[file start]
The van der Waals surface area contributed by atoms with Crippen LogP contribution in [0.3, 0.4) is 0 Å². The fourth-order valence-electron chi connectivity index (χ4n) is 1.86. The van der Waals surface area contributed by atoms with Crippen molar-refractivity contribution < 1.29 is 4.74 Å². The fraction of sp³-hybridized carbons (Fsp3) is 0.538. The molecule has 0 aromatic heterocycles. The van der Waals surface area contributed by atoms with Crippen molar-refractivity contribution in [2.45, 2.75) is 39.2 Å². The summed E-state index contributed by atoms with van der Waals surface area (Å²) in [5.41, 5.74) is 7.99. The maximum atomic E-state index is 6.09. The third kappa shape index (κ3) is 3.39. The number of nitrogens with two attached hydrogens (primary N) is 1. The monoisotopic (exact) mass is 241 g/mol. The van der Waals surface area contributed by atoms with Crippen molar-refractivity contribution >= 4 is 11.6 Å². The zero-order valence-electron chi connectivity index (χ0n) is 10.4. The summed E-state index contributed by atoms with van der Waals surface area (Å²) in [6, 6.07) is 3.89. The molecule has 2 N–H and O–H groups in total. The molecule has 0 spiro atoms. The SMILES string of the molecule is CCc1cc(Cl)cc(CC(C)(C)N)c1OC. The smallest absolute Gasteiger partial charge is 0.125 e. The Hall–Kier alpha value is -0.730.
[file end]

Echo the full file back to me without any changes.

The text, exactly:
The van der Waals surface area contributed by atoms with Crippen LogP contribution in [0.3, 0.4) is 0 Å². The fourth-order valence-electron chi connectivity index (χ4n) is 1.86. The van der Waals surface area contributed by atoms with Crippen molar-refractivity contribution < 1.29 is 4.74 Å². The fraction of sp³-hybridized carbons (Fsp3) is 0.538. The molecule has 0 aromatic heterocycles. The van der Waals surface area contributed by atoms with Crippen molar-refractivity contribution in [2.45, 2.75) is 39.2 Å². The summed E-state index contributed by atoms with van der Waals surface area (Å²) in [5.41, 5.74) is 7.99. The maximum atomic E-state index is 6.09. The third kappa shape index (κ3) is 3.39. The number of nitrogens with two attached hydrogens (primary N) is 1. The monoisotopic (exact) mass is 241 g/mol. The van der Waals surface area contributed by atoms with Crippen molar-refractivity contribution >= 4 is 11.6 Å². The zero-order valence-electron chi connectivity index (χ0n) is 10.4. The summed E-state index contributed by atoms with van der Waals surface area (Å²) in [6, 6.07) is 3.89. The molecule has 2 N–H and O–H groups in total. The molecule has 0 spiro atoms. The SMILES string of the molecule is CCc1cc(Cl)cc(CC(C)(C)N)c1OC. The smallest absolute Gasteiger partial charge is 0.125 e. The Hall–Kier alpha value is -0.730.